Marie Parks, Clearwater

New College paved my way

Preserve academic gem | Column, Feb. 14

Donal O'Shea, president of New College of Florida [ File photo ]

The Florida House is considering HB 7087, which would merge New College of Florida with Florida State University. If that happens, New College will likely lose the advantages of a small liberal arts school. I studied computer science at New College. Now, I work in Google’s augmented reality division. New College allowed me to study computer science my own way. I learned programming in a one-on-one class, completed a software engineering internship in San Francisco during New College’s independent study period, and wrote a senior thesis exploring an area of computer science I was interested in. These endeavors led directly to the job I have now. I object to the loss of an institution that allowed me to create my own path to academic and career success. Original thought is greatly valued in any future-oriented, forward-thinking industry. New College fosters that in abundance.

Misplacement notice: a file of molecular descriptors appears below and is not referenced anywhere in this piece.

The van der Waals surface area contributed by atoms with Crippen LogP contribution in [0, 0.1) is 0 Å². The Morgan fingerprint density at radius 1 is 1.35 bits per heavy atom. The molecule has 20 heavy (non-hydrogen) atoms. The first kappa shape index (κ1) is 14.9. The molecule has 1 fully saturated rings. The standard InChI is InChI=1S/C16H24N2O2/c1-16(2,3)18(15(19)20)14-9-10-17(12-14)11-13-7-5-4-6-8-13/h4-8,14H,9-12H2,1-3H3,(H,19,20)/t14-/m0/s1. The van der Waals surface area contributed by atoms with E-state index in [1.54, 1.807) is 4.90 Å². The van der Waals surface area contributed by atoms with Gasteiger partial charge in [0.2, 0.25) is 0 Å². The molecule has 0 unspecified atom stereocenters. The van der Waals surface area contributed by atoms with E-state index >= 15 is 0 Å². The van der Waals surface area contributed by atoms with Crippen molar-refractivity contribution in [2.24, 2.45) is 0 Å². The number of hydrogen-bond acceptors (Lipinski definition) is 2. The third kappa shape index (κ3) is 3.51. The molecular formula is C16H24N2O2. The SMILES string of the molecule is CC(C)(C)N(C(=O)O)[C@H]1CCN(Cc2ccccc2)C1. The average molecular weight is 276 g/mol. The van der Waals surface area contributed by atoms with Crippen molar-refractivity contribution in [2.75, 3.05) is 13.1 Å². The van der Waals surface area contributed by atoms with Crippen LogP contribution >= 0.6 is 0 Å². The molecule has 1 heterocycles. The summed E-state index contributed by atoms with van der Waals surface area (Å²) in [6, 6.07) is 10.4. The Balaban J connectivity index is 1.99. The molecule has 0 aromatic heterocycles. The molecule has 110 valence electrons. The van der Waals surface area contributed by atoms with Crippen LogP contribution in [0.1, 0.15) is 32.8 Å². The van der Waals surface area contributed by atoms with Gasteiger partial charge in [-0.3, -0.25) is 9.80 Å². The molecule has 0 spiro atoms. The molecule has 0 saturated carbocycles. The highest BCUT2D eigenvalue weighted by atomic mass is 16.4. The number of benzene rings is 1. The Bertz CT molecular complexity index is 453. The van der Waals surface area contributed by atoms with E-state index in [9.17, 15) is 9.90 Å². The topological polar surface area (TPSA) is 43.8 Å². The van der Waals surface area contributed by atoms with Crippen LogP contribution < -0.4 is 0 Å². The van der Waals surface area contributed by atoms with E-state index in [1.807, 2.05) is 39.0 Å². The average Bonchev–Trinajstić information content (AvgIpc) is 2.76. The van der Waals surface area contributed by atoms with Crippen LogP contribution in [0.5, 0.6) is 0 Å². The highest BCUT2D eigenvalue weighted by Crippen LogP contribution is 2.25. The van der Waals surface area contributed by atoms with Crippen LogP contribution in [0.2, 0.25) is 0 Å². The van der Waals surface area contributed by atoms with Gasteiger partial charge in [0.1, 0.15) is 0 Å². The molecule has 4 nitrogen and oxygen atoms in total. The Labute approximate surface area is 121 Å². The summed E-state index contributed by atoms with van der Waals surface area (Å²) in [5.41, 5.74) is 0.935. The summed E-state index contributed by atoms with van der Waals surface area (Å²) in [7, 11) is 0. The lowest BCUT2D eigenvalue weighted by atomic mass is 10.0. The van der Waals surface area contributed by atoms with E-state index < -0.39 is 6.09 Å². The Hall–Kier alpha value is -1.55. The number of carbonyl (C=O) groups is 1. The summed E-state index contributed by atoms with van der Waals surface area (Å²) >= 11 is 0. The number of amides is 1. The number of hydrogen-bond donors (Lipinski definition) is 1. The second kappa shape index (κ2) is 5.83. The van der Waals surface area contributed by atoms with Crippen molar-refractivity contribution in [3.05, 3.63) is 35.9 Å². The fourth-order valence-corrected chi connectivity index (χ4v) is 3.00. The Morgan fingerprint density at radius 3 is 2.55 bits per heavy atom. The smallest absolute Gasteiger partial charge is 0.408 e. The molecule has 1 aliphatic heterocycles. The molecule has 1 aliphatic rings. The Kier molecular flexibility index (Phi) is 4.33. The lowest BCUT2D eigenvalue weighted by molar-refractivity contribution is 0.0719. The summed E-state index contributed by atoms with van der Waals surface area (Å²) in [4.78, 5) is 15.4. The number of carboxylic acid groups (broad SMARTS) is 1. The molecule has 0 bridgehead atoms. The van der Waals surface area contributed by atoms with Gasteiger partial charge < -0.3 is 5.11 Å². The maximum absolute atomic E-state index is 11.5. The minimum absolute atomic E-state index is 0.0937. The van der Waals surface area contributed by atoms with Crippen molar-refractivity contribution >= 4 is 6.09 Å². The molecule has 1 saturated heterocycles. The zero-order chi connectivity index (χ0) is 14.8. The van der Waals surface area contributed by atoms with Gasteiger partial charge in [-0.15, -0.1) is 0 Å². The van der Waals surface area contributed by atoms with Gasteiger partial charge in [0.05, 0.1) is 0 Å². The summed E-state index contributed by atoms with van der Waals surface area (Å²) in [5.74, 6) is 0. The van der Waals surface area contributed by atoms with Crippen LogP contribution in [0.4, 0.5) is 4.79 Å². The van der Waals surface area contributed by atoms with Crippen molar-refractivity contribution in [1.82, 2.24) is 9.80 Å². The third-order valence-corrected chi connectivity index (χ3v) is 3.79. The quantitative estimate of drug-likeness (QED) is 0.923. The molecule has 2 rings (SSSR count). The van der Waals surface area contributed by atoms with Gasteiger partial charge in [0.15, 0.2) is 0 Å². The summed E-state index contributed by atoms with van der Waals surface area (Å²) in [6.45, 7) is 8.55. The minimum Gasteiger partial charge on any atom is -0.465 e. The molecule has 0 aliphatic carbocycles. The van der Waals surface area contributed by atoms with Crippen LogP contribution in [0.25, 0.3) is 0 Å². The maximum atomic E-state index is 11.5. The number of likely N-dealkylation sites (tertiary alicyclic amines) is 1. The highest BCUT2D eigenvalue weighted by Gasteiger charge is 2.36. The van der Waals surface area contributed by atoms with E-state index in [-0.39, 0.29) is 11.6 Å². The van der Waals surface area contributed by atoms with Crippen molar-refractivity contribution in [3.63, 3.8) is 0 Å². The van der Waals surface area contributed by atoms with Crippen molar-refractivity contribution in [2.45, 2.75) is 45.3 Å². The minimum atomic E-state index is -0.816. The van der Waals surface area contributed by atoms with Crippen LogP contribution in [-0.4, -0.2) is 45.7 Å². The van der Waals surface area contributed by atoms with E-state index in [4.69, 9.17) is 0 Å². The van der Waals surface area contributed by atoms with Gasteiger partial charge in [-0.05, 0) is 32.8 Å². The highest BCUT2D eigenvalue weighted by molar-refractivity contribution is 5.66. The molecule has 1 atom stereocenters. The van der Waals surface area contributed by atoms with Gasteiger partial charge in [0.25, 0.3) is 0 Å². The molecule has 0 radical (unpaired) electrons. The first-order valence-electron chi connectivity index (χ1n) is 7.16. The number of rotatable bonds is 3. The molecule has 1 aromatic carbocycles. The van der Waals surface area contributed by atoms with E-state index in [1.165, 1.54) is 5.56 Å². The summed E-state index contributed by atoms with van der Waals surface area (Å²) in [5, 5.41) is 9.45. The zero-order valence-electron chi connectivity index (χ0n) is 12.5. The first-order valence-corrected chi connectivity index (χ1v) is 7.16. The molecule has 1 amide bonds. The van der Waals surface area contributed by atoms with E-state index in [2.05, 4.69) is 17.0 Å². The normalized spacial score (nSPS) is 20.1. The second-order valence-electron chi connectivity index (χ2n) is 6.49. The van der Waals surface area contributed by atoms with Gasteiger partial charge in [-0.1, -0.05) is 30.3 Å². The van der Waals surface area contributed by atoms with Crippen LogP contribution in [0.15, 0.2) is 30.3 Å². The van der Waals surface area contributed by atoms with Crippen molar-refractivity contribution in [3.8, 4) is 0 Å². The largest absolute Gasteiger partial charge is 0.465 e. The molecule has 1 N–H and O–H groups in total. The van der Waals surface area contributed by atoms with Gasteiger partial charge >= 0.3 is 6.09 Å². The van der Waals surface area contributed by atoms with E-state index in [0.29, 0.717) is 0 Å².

Marty Chenyao, Sarasota

Blunt talk saved lives

Baffling dip in life expectancy | Editorial, Feb. 17

Dr. C. Everett Koop, who headed the team that separated 13 month old Siamese twins. Twins Siamese, Includes Eng & Chang [ UPI ]

Does anyone remember Surgeon General C. Everett Koop? It was the 1980s, and in the kind compassionate voice of an old-school pediatrician, our surgeon general explained to America about AIDS and HIV. He spoke to us in his heart-to-heart fashion about this dreaded disease. His message was clear — this is what HIV is, this is who is at greatest risk and this is how to stop the spread of this killer. Dr. Koop did so without fear of offending any subset of society or political group and, in doing so, saved countless lives.

Mark Campbell, St. Petersburg